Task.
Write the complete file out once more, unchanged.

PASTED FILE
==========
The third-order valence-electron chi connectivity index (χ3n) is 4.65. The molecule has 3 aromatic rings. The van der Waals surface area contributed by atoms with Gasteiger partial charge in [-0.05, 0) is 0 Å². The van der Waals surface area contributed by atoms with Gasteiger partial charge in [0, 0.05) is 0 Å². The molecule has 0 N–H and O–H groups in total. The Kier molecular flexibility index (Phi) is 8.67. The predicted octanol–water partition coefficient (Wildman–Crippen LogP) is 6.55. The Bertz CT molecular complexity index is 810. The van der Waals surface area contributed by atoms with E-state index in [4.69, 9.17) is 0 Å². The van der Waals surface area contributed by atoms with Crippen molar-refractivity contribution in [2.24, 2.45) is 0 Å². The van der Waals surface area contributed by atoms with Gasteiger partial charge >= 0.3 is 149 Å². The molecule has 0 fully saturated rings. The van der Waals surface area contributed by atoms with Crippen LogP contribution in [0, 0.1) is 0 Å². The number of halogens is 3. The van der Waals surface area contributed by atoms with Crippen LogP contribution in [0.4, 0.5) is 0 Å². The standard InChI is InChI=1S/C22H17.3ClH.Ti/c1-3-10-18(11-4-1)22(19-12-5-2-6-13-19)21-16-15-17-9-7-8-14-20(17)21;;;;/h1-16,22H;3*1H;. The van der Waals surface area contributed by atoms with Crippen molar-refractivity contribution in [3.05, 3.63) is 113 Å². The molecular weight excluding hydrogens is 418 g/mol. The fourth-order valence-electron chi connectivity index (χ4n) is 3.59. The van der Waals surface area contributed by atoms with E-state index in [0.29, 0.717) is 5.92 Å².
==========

The third-order valence-electron chi connectivity index (χ3n) is 4.65. The molecule has 3 aromatic rings. The van der Waals surface area contributed by atoms with Gasteiger partial charge in [-0.05, 0) is 0 Å². The van der Waals surface area contributed by atoms with Gasteiger partial charge in [0, 0.05) is 0 Å². The molecule has 0 N–H and O–H groups in total. The Kier molecular flexibility index (Phi) is 8.67. The predicted octanol–water partition coefficient (Wildman–Crippen LogP) is 6.55. The Bertz CT molecular complexity index is 810. The van der Waals surface area contributed by atoms with E-state index in [4.69, 9.17) is 0 Å². The van der Waals surface area contributed by atoms with Crippen molar-refractivity contribution in [2.24, 2.45) is 0 Å². The van der Waals surface area contributed by atoms with Gasteiger partial charge >= 0.3 is 149 Å². The molecule has 0 fully saturated rings. The van der Waals surface area contributed by atoms with Crippen LogP contribution in [0, 0.1) is 0 Å². The number of halogens is 3. The van der Waals surface area contributed by atoms with Crippen LogP contribution in [0.4, 0.5) is 0 Å². The standard InChI is InChI=1S/C22H17.3ClH.Ti/c1-3-10-18(11-4-1)22(19-12-5-2-6-13-19)21-16-15-17-9-7-8-14-20(17)21;;;;/h1-16,22H;3*1H;. The van der Waals surface area contributed by atoms with Crippen molar-refractivity contribution in [3.05, 3.63) is 113 Å². The molecular weight excluding hydrogens is 418 g/mol. The fourth-order valence-electron chi connectivity index (χ4n) is 3.59. The van der Waals surface area contributed by atoms with E-state index in [0.29, 0.717) is 5.92 Å².